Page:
Plenty of people from plenty of places around the world have a fascination with Route 66. It's quite understandable-- it was a main travel artery in our country. Although its use was pretty much eliminated due to the creation of the US interstate system, many relics still exist along it's path. The nostalgia factor is quite high! In my hometown of Winslow, Arizona, many remnants of the past remain. Here's a glimpse of a select few, as illustrated by my trusty ol' camera. 

First it was Whipple's, then Boyd's furniture. Now it's just a vacant building. The sign still remains, however. I remember being three years old and fascinated by the swanky silhouettes (c'mon... check out that bouffant and that wasp waist!). One would think that this sign depicts a night club or lounge, but alas, it was merely a department store. 

This was my favorite place to go as a kid, as they had candy cigarettes and gummy rats that were actual size! Now it's a truck repair shop. 
Here's some fun trivia: If you've watched the movie Natural Born Killers with Woody Harrelson and Juliette Lewis, you've seen this gas station. Green lights, corvette, sexy time turned to murder scene? Yep, filmed here in 1992. I vividly recall the scene being shot, as a matter of fact, as my family and everyone else in town were nosy onlookers. 

A typical roadside motel from the days of yore. This was operational up until not long ago, and was turned into apartments at one point in time and was the scene of quite a brutal murder in the late '90s (I'd liken it to something out of a Korean horror flick). I love the sign and aesthetic, but it seems like this building is not long for this world. 

I have no idea what was originally on this sign. It was a rusted out hunk of metal suspended above the sidewalk as long as I can recall. I actually had no idea it was 'restored' until my friend posted a photo of it on his Instagram from a recent trip here. He told me its location, I drove by and sure enough... here was this awesomely redone sign. 

I loved going to Oasis liquors with my dad. He always bought me a soda (which my mother never allowed) and the owner, Harold, always hooked me up with a fist full of dum dums. Harold has since passed, but the sign still stands proud. I have to admit, I'd love to have that awesome 1970s 7UP sign in my living room...

I have been sitting on this photograph for a couple of years. It somehow got buried in the depths of my hard drive, and I recently came across it. That's what gave me the idea to do this feature on my website, actually! The motel has since been demolished. The only memory I have of this place is the pay phone that once existed exactly where I stood to take this photo; we made a lot of prank calls from it when I was in junior high. 

The Licker Company was a small candy factory that had been around for who knows how long. I remember the suckers being sold in the grocery stores and restaurants all over town. I think we even took a tour of the factory once, when I was in elementary school. Even though it's long, long gone, I can still remember the way the suckers tasted. It didn't matter if you had a cheesecake flavored lollipop, strawberry or cotton candy; they all tasted the same and it always felt like you had to go shave your teeth with a razor after eating one.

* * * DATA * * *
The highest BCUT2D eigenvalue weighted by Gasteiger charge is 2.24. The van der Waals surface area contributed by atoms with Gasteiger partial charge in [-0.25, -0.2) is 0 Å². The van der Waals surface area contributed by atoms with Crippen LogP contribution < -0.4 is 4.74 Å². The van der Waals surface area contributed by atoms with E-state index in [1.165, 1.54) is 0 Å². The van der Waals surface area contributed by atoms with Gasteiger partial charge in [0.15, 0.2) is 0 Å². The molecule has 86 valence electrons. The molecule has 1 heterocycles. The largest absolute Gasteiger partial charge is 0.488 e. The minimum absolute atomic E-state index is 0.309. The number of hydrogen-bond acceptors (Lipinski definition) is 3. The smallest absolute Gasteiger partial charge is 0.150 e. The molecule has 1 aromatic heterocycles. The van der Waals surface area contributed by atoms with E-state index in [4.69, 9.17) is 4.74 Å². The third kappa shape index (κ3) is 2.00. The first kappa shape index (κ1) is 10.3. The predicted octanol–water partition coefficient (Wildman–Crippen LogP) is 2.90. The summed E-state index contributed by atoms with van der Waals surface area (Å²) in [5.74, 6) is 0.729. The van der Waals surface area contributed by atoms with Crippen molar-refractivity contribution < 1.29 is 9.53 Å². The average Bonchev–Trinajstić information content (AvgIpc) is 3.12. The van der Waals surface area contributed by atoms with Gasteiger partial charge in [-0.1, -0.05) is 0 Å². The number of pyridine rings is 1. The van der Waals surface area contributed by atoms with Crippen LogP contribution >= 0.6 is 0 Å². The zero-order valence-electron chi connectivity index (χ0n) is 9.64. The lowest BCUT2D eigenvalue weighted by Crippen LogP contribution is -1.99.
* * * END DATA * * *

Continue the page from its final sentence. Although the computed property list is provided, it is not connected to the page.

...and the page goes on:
Chop Suey, dancing and drinks, and... clean undies? Yep, that's the Entré restaurant. The restaurant portion is still open today and is an all-original midcentury gem that was built in the 1950s. I'm not even sure if the lounge is operational. I have gone a few times in the recent past, however. Let me tell you, it was a the place to visit if you fancied a good kicking. However, they did still make a lot of classic cocktails, such as Mai Tais, Zombies, Singapore Slings, etc... and did them correctly. Sadly, I don't think you can wash your clothes there any more.

I miss Joe's Cafe. Not only did they have great Chinese food, but they had THE best fries and gravy. Orange sherbet was always an option for dessert. One thing I clearly remember about this place was the owner's mother. She resembled the mogwai handler from The Gremlins, except that she had the most severe case of ectropion I've ever seen. Children feared her! In fact, I remember my cousin bumping into her while running in the restaurant, falling down and screaming and crying in fear. He was kind of a little jerk that day, so I derived quite a bit of joy from it. 

Although still operational, the Falcon restaurant is a shell of it's former self. It opened for business in the 1950s. My grandmother worked there for quite a while. The original owners took great pride in the food they served. Seriously, name a place that still makes their own bone stock for their daily soups! They had mile-high cream pies, and plenty of classic dishes that are rarely seen on menus today. The Falcon in it's current state is still very good, but I miss the classic dining aspect of the original. 
The lounge was an entirely different thing on its own. Seafoam green tufted booths, metallic wallpaper... yep, right up my alley.

I have no stories about this motel, other than it sits next to Joe's Café and that I think it's a cool sign. 

This larger than life chief has been repaired and restored more times than I can even count. Winslow is an area prone to high winds, so this sign is forever the victim of assault via strong gusts. He was the 'face' of the Big Indian Trading Post and now sits atop a locally owned furniture manufacturing business. 

©2016 Tayva Martinez/Tayva Martinez Photography. All rights reserved. Do not copy, duplicate, print or use any part of this article without the express written permission of writer/photographer.
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